17 August 2016

First Day of School 2016

Rainy weather couldn't keep us from our annual first day of school pictures this year!  We just moved them to the porch!

This school year, Oliver is in 3rd grade.  Bennett is in 1st grade.  And Avonlea is in the 3-6 year old class.

This year's picture looks a little different than previous years (click here to see: 2011, 2012, 2013, 2014 and 2015) because nobody is wearing uniforms.  

This summer, Brian and I made the difficult decision to move our littlest kids to a new school.

Last Fall, Brian and I moved Oliver to a non-traditional school environment due to concerns he was not thriving in the traditional school model.  It didn't take long for us to recognize that the Montessori school environment is a great fit for Oliver's 2e learning needs.

While we were so happy last year to have all three kids' needs being met between two great schools, it became clear to Brian and me this Spring that, for our family's sanity sake, we really need all three children in the same school. 

Brian and I thought about, talked about and prayed about what to do.  It wasn't even clear until a week or so before school began, we learned that there was a spot open for Avonlea and Bennett to attend Oliver's school.

Bennett's previous school community (teachers, students and parents) have been nothing but amazing so it's made leaving hard.  Bennett has personally felt tremendous love and support from his school and friends so he feels very conflicted with leaving.  

But one consoling factor to Bennett is that, at this new school, Oliver and Bennett will get to be in the same class with each other every day.

Montessori schools traditionally group children by mixed age levels, rather than by one grade level.  The thought is that heterogeneous ages in one class encourages cross-age-group learning and independence.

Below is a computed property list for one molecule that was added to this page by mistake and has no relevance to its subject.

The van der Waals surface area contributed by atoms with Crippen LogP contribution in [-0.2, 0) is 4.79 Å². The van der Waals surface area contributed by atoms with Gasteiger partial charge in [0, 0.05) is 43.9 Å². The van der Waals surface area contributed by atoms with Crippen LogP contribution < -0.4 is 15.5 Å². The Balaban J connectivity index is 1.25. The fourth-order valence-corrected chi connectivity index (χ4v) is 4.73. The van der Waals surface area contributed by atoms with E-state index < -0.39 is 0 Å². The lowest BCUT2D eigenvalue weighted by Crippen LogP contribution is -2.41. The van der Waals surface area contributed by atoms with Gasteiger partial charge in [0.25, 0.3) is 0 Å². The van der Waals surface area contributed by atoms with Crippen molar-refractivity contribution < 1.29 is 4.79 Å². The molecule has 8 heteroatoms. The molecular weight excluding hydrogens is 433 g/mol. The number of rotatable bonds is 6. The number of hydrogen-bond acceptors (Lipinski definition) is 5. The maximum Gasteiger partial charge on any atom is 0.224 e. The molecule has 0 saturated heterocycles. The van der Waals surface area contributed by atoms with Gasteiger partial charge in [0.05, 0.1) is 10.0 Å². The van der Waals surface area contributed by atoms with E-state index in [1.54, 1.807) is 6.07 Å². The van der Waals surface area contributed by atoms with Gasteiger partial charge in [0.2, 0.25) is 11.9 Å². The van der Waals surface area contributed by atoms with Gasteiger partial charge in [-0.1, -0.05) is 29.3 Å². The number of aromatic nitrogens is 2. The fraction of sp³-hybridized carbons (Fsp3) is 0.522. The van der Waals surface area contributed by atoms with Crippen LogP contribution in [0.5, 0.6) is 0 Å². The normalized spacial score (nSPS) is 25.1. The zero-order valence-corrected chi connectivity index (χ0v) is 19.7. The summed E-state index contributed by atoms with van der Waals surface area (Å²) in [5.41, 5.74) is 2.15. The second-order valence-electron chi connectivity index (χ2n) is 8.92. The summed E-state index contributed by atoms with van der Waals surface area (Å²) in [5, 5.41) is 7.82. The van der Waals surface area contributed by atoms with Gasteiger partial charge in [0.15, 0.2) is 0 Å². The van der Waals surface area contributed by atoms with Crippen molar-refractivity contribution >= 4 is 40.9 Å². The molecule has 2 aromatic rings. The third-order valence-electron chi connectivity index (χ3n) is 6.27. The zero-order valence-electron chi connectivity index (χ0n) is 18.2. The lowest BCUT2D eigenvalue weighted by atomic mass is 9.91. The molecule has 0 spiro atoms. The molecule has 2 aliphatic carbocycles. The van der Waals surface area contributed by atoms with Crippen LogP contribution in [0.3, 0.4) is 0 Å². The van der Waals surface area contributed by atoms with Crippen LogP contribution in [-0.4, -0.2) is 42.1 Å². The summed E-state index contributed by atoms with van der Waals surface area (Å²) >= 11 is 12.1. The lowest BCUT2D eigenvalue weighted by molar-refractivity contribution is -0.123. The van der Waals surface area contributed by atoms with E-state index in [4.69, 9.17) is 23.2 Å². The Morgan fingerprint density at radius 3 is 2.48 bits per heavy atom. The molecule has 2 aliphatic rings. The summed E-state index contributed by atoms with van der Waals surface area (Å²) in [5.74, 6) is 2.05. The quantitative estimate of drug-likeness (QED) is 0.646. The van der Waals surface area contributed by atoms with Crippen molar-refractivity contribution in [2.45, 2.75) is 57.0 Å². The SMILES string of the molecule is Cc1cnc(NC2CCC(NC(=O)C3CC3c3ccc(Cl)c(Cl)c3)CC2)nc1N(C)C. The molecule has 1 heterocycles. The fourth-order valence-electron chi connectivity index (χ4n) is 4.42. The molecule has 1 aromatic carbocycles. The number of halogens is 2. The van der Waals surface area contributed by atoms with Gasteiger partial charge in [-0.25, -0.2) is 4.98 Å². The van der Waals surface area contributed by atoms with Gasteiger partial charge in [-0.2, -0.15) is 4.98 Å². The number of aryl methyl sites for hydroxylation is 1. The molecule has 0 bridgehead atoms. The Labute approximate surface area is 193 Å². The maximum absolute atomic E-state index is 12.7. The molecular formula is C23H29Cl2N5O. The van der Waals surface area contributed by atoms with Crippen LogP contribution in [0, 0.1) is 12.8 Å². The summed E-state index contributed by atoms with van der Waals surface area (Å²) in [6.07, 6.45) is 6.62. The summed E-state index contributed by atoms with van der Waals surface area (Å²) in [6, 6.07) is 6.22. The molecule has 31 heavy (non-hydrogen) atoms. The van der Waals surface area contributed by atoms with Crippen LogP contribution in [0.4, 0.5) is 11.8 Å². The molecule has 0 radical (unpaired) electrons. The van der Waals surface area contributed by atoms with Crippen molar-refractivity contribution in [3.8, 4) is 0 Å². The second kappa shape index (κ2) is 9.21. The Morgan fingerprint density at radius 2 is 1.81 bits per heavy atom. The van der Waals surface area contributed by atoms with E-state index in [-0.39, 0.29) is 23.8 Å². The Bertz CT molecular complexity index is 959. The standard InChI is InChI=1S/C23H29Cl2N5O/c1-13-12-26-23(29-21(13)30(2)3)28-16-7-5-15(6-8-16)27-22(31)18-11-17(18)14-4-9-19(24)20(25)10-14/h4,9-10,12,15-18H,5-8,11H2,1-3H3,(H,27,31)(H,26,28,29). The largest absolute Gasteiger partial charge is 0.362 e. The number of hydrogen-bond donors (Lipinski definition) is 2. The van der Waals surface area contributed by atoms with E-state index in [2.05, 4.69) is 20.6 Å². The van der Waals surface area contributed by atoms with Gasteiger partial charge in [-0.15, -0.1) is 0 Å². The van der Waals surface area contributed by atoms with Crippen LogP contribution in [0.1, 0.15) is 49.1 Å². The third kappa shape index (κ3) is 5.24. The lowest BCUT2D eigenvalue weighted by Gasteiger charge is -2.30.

For example, Avonlea will be the youngest in her class this year of children ages 3-6.  Oliver and Bennett will be in the same class of 1st, 2nd and 3rd graders.

There was some worry at first as to whether it would be beneficial to the boys to have them in the same class.  Would Oliver, for example, be more worried about his brother now that they were in the same class, rather than if they weren't? 

The school staff and Brian and I talked and agreed that Oliver already worries about his brother's welfare as it is.  Having Bennett with him there every day might actually help Oliver to worry about his brother less.  Now, Oliver can see for himself that Bennett is doing well.  

Not all siblings are invited to be in the same class in Montessori schools.  Sometimes, sibling sets need to be separated during the school day.  But everyone agrees that Oliver and Bennett are very tender towards each other, get along great and will likely be very helpful for each other.  Oliver can be supportive of Bennett's unique experience as a first grader with cystic fibrosis...and Bennett may highlight for Oliver ways he's capable when he might otherwise not believe he is  

This is the picture Avonlea's teacher sent me today of her hard at work.  The picture shows Avonlea using a spoon to move some acorns from one bowl to the other (fine motor skills work).  

Avonlea cracked Brian and I up today.  We kept asking her if she was looking forward to going to her new school.  She had just met her teacher the day before so we had hoped she was warmed up enough to gain some excitement.  Her reply was very confidently: "I'm not going to a new school."  

Brian told her this morning, "I hope you have a good day at school today" to which Avonlea replied, "I don't want to go to a new school. I don't want a new teacher."  

As we pulled into the parking lot, Avonlea explained that we would be dropping off her brothers but that she would be "going home and getting something to eat."  

She said goodbye to Bennett and did walk down to her classroom with me.  But she continued to stay outside the door and explaining matter of factly that she wasn't going in.

...that was until she saw her teacher who she had met a few days before...and until she saw the interesting "toys" (Montessori calls them "works") on the shelves.  

Then, like a bug walking into a light zapper, she went right straight into that classroom without a moments hesitation.  She happily gathered the materials most interesting to her and sat down at the table.  

I actually had to call her name to get her attention to wave goodbye to her.  She did nothing more than look up and say, "bye!"

So much for "not going to a new school!" Ha!

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